Saturday, March 9, 2013

Vabeni: Ritual of Prehistoric Fossils of Man

No flash photography allowed! Otherwise I may have been able to take my own pic, and it would show this formally dressed choir tapping the side of their cheeks, rapidly fluttering their hands over their mouths, grunting, and sniffing with exaggeration... and using kazoos. Every once in awhile the tenors pulled tuning forks from thin air, tapped them against their kneebone and then laid the metal to their ear to help them sound a perfect A.

Fifty singers were accompanied by winds (piccolo, flutes, oboes, horns, slide whistles, clarinets and bass clarinets, bassoons and contrabasoons, horns, trumpets, tuba); percussion (timpani, kettle drums, wooden xylophone, drums); and orchestral strings (harp).

The Toronto Symphony was performing Vabeni: Ritual of Prehistoric Fossils of Man, with our own Peter Oundjian conducting.
The musical framework of this piece is woven like a ritual experienced in real time, like a ceremony we are witnessing from beginning to end... The choir is the work's soloist and its role is crucial. Its virtuoso character sculpts dramatic situations by evoking archaic beings whose fossils are reborn and speak through intense ritual... The function of the choral part's text is one of pure sonority... 
Not a typical night at the symphony. This was part of the New Creations Festival, a platform to showcase fresh work by living composers.  The composers were all in attendance and each came up for a chat with Peter before the orchestra started. I couldn't help but think it would be a rarity for these creators to see their work performed. Watching from the audience must have been very satisfying but challenging, too.... after creating the work they must literally leave it to the conductor and musicians to orchestrate. I wonder if any of the composers wanted to call out... "wait! you need to punch that up a bit there.... that bar needs more tremulo...."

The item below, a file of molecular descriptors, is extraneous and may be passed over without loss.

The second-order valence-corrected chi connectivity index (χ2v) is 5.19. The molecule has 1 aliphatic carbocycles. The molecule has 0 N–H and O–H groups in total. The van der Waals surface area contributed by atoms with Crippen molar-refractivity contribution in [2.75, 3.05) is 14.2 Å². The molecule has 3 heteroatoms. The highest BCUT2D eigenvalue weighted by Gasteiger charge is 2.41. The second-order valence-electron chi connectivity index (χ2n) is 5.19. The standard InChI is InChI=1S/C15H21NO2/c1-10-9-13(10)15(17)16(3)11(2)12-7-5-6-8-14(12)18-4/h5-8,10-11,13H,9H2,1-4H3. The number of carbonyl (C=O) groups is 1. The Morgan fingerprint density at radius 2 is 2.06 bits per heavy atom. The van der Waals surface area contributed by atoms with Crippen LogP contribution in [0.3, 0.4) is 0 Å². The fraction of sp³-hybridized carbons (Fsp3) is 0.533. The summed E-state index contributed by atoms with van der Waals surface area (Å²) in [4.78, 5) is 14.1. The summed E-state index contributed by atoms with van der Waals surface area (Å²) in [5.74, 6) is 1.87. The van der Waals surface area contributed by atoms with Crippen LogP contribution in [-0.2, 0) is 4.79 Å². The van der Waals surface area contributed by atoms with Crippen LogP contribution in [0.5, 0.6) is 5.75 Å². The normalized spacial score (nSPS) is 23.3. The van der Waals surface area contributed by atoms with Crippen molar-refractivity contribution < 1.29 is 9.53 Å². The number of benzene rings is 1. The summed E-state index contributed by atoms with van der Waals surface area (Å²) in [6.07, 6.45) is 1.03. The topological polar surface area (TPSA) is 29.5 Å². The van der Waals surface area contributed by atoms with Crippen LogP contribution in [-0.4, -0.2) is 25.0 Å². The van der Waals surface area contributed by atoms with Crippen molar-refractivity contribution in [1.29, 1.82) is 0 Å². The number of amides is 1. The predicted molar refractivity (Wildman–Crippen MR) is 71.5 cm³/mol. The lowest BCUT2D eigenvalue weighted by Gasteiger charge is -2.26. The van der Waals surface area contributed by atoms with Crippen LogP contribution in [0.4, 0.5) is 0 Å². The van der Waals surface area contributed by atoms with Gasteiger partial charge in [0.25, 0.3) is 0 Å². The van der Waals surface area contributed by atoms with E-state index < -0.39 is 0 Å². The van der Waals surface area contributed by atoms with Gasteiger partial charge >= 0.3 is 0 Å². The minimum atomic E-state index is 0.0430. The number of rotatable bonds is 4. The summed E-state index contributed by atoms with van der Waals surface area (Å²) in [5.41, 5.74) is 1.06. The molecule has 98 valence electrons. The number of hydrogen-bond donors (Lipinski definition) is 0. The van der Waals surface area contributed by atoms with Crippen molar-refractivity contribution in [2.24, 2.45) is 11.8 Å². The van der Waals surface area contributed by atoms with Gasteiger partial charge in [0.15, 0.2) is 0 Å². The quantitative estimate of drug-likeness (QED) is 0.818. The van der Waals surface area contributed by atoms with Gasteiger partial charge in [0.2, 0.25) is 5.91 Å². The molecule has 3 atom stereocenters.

Vabeni was written in a language entirely devised by the composer, Krystof Maratka. Throughout the performance I kept glancing over and he was rapt. When the music stopped, I expected him to immediately leap from his box to the stage but it seemed to take him a few moments to return to reality and find his legs.

Definitely a mixed reaction from the audience. Many left before the 50 minute piece was complete. There were sometimes giggles, especially when the chorus took out their kazoos. Hearing this on the radio would not have been the same experience whatsoever. Watching music being made is like being able to touch a sculpture. Not always possible, but when it happens, it really helps me to more fully connect to the experience.

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